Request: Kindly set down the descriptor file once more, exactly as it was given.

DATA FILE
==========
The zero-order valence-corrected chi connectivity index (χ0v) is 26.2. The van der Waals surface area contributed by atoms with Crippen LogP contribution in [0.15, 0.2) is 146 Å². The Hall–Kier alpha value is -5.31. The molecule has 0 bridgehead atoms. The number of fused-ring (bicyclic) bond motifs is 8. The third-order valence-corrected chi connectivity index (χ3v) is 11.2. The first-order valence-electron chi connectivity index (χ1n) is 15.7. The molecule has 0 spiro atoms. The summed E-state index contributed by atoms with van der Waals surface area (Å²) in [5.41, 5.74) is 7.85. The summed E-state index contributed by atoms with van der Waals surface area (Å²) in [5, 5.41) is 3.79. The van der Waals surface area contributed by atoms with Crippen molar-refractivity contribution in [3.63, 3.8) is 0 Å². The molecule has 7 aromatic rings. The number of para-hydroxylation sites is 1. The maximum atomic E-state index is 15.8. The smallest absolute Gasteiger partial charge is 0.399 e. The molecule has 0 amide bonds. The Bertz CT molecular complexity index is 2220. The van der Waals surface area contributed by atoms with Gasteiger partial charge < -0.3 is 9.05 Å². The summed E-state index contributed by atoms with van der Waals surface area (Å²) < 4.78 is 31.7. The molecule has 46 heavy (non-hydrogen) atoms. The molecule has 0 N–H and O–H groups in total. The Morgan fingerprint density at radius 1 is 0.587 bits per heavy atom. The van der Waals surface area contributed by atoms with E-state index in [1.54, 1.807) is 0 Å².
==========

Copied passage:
The zero-order valence-corrected chi connectivity index (χ0v) is 26.2. The van der Waals surface area contributed by atoms with Crippen LogP contribution in [0.15, 0.2) is 146 Å². The Hall–Kier alpha value is -5.31. The molecule has 0 bridgehead atoms. The number of fused-ring (bicyclic) bond motifs is 8. The third-order valence-corrected chi connectivity index (χ3v) is 11.2. The first-order valence-electron chi connectivity index (χ1n) is 15.7. The molecule has 0 spiro atoms. The summed E-state index contributed by atoms with van der Waals surface area (Å²) in [5.41, 5.74) is 7.85. The summed E-state index contributed by atoms with van der Waals surface area (Å²) in [5, 5.41) is 3.79. The van der Waals surface area contributed by atoms with Crippen molar-refractivity contribution in [3.63, 3.8) is 0 Å². The molecule has 7 aromatic rings. The number of para-hydroxylation sites is 1. The maximum atomic E-state index is 15.8. The smallest absolute Gasteiger partial charge is 0.399 e. The molecule has 0 amide bonds. The Bertz CT molecular complexity index is 2220. The van der Waals surface area contributed by atoms with Gasteiger partial charge < -0.3 is 9.05 Å². The summed E-state index contributed by atoms with van der Waals surface area (Å²) < 4.78 is 31.7. The molecule has 46 heavy (non-hydrogen) atoms. The molecule has 0 N–H and O–H groups in total. The Morgan fingerprint density at radius 1 is 0.587 bits per heavy atom. The van der Waals surface area contributed by atoms with E-state index in [1.54, 1.807) is 0 Å².